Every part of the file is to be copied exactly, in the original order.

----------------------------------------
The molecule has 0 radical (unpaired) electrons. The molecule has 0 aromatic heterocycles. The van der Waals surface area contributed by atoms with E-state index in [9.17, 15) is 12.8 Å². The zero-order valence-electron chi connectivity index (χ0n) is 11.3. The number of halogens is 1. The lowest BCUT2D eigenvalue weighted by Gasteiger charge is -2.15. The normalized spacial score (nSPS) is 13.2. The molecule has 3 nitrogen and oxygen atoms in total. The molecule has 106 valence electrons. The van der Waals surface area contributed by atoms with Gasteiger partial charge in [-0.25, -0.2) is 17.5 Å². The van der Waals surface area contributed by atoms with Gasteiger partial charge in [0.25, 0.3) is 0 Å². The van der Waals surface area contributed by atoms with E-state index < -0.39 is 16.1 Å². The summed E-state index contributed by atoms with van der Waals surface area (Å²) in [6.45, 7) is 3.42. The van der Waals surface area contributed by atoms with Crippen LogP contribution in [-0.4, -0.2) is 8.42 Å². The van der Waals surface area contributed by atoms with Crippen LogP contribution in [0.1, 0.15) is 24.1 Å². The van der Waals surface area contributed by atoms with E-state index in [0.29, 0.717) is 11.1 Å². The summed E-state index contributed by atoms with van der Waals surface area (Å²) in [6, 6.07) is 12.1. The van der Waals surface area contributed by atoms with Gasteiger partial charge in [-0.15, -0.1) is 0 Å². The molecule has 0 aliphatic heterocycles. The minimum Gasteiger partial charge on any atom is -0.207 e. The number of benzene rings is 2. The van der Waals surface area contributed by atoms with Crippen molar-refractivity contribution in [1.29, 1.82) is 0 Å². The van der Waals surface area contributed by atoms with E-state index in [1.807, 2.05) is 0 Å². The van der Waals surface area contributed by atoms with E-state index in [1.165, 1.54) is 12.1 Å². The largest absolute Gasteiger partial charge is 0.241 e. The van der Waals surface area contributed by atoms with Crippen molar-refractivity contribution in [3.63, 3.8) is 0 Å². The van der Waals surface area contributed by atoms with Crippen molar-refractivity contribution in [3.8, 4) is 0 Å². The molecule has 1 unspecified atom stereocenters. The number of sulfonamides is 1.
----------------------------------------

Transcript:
The molecule has 0 radical (unpaired) electrons. The molecule has 0 aromatic heterocycles. The van der Waals surface area contributed by atoms with E-state index in [9.17, 15) is 12.8 Å². The zero-order valence-electron chi connectivity index (χ0n) is 11.3. The number of halogens is 1. The lowest BCUT2D eigenvalue weighted by Gasteiger charge is -2.15. The normalized spacial score (nSPS) is 13.2. The molecule has 3 nitrogen and oxygen atoms in total. The molecule has 106 valence electrons. The van der Waals surface area contributed by atoms with Gasteiger partial charge in [-0.25, -0.2) is 17.5 Å². The van der Waals surface area contributed by atoms with Gasteiger partial charge in [0.25, 0.3) is 0 Å². The van der Waals surface area contributed by atoms with E-state index < -0.39 is 16.1 Å². The summed E-state index contributed by atoms with van der Waals surface area (Å²) in [6.45, 7) is 3.42. The van der Waals surface area contributed by atoms with Crippen LogP contribution in [-0.4, -0.2) is 8.42 Å². The van der Waals surface area contributed by atoms with Crippen LogP contribution in [0.1, 0.15) is 24.1 Å². The van der Waals surface area contributed by atoms with E-state index in [0.29, 0.717) is 11.1 Å². The summed E-state index contributed by atoms with van der Waals surface area (Å²) in [6, 6.07) is 12.1. The van der Waals surface area contributed by atoms with Gasteiger partial charge in [-0.15, -0.1) is 0 Å². The molecule has 0 aliphatic heterocycles. The minimum Gasteiger partial charge on any atom is -0.207 e. The number of benzene rings is 2. The van der Waals surface area contributed by atoms with Crippen molar-refractivity contribution in [1.29, 1.82) is 0 Å². The van der Waals surface area contributed by atoms with E-state index in [1.807, 2.05) is 0 Å². The van der Waals surface area contributed by atoms with E-state index in [1.165, 1.54) is 12.1 Å². The largest absolute Gasteiger partial charge is 0.241 e. The van der Waals surface area contributed by atoms with Crippen molar-refractivity contribution in [3.63, 3.8) is 0 Å². The van der Waals surface area contributed by atoms with Crippen molar-refractivity contribution in [3.8, 4) is 0 Å². The molecule has 1 unspecified atom stereocenters. The number of sulfonamides is 1.